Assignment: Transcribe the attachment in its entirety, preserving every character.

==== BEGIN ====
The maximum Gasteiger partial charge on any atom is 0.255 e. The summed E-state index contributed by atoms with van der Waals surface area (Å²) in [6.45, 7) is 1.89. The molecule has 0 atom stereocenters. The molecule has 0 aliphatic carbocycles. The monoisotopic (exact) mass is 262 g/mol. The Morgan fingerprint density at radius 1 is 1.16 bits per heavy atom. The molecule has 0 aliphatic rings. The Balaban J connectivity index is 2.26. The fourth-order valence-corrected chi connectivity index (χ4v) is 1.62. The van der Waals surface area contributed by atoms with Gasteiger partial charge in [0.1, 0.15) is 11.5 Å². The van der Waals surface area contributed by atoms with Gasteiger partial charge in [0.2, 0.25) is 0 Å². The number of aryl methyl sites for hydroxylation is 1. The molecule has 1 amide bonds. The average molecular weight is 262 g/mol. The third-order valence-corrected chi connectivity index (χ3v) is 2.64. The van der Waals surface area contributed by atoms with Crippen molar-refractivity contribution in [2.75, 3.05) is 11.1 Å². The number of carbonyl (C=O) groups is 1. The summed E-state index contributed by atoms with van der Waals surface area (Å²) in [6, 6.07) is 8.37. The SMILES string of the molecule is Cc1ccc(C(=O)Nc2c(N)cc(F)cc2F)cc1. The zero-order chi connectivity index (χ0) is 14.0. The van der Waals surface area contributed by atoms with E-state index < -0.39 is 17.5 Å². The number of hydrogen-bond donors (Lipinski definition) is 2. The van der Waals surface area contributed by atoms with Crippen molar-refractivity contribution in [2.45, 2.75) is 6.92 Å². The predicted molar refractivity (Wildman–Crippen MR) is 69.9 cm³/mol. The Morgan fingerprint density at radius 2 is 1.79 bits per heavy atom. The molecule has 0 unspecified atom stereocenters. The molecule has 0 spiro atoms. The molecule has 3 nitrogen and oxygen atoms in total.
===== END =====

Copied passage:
The maximum Gasteiger partial charge on any atom is 0.255 e. The summed E-state index contributed by atoms with van der Waals surface area (Å²) in [6.45, 7) is 1.89. The molecule has 0 atom stereocenters. The molecule has 0 aliphatic carbocycles. The monoisotopic (exact) mass is 262 g/mol. The Morgan fingerprint density at radius 1 is 1.16 bits per heavy atom. The molecule has 0 aliphatic rings. The Balaban J connectivity index is 2.26. The fourth-order valence-corrected chi connectivity index (χ4v) is 1.62. The van der Waals surface area contributed by atoms with Gasteiger partial charge in [0.1, 0.15) is 11.5 Å². The van der Waals surface area contributed by atoms with Gasteiger partial charge in [0.2, 0.25) is 0 Å². The number of aryl methyl sites for hydroxylation is 1. The molecule has 1 amide bonds. The average molecular weight is 262 g/mol. The third-order valence-corrected chi connectivity index (χ3v) is 2.64. The van der Waals surface area contributed by atoms with Crippen molar-refractivity contribution in [2.75, 3.05) is 11.1 Å². The number of carbonyl (C=O) groups is 1. The summed E-state index contributed by atoms with van der Waals surface area (Å²) in [6, 6.07) is 8.37. The SMILES string of the molecule is Cc1ccc(C(=O)Nc2c(N)cc(F)cc2F)cc1. The zero-order chi connectivity index (χ0) is 14.0. The van der Waals surface area contributed by atoms with E-state index < -0.39 is 17.5 Å². The number of hydrogen-bond donors (Lipinski definition) is 2. The van der Waals surface area contributed by atoms with Crippen molar-refractivity contribution in [2.45, 2.75) is 6.92 Å². The predicted molar refractivity (Wildman–Crippen MR) is 69.9 cm³/mol. The Morgan fingerprint density at radius 2 is 1.79 bits per heavy atom. The molecule has 0 unspecified atom stereocenters. The molecule has 0 spiro atoms. The molecule has 3 nitrogen and oxygen atoms in total.